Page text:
Japanese carmakers press pause on India production
The disruption in parts supplies in the aftermath of the massive earthquake in March in Japan has stalled two of the biggest Japanese carmakers, Toyota and Honda, in India at a time when both were looking to charge ahead with the launch of their small cars.autos Updated: May 11, 2011 01:10 IST
The disruption in parts supplies in the aftermath of the massive earthquake in March in Japan has stalled two of the biggest Japanese carmakers, Toyota and Honda, in India at a time when both were looking to charge ahead with the launch of their small cars.
Last month, Toyota announced a 70% cut in production in India as it was facing parts crunch from Japan, just as it was expanding capacities in a bid to meet demand for its Etios sedan. The firm is now working only three days a week with manufacturing suspended on every Monday and Friday till June 4.
This would result in an estimated loss of production of around 9,000 vehicles and prolong the waiting period for the Etios, something the firm was looking to bring down. In a market spoilt for choices consumers are rarely inclined to wait for a car for too long.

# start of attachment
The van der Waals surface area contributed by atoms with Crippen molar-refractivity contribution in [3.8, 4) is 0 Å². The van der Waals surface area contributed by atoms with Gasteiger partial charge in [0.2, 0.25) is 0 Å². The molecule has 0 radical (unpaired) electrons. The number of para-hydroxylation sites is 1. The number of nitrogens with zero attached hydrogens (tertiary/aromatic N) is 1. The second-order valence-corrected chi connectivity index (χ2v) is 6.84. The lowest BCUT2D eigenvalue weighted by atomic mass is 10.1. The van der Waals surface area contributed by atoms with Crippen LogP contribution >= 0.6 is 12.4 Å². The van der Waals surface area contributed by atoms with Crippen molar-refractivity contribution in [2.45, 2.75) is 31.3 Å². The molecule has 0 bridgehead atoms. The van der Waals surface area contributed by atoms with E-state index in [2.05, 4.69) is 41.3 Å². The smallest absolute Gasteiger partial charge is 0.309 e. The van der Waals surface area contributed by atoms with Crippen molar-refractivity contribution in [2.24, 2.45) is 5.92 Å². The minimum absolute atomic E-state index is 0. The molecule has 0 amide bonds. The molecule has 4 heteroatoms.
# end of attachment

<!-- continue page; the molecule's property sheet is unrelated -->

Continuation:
“The supply constraints come at a very inopportune time as we were really geared up and raring to go,” said Sandeep Singh, deputy managing director (marketing and sales), Toyota Kirloskar Motor Ltd. “It may be difficult to avoid the inconvenience caused to our customers but we will try to minimise any delivery delays.”
Toyota is set to launch its smallest car till date, Etios Liva, in July and though the company has not officially taken a decision whether to postpone the launch, vendor sources said it remained a big possibility."As of now, there is no change in our Liva launch plan and everything is on track but in case of any change, we will come to know in the third week and it will be communicated between 16th and 20th May," Singh added.
Arch rival Honda Siel India too announced a 50% cut in production at its Greater Noida plant working only on a single shift operation till the end of July.
The festive season launch date for Honda’s small car Brio means it may be able to recover in time.
“We still have sometime to go for the launch and are hopeful that production would normalise in time,” said Jnaneswar Sen, senior vice president (marketing and sales), Honda Siel Cars India.
Unlike Toyota, Honda is facing intense competition in its segments especially in the mid size sedan category where the City has been an undisputed leader for well over a decade. The parts’ shortage is almost certain to end City’s dominance in the segment.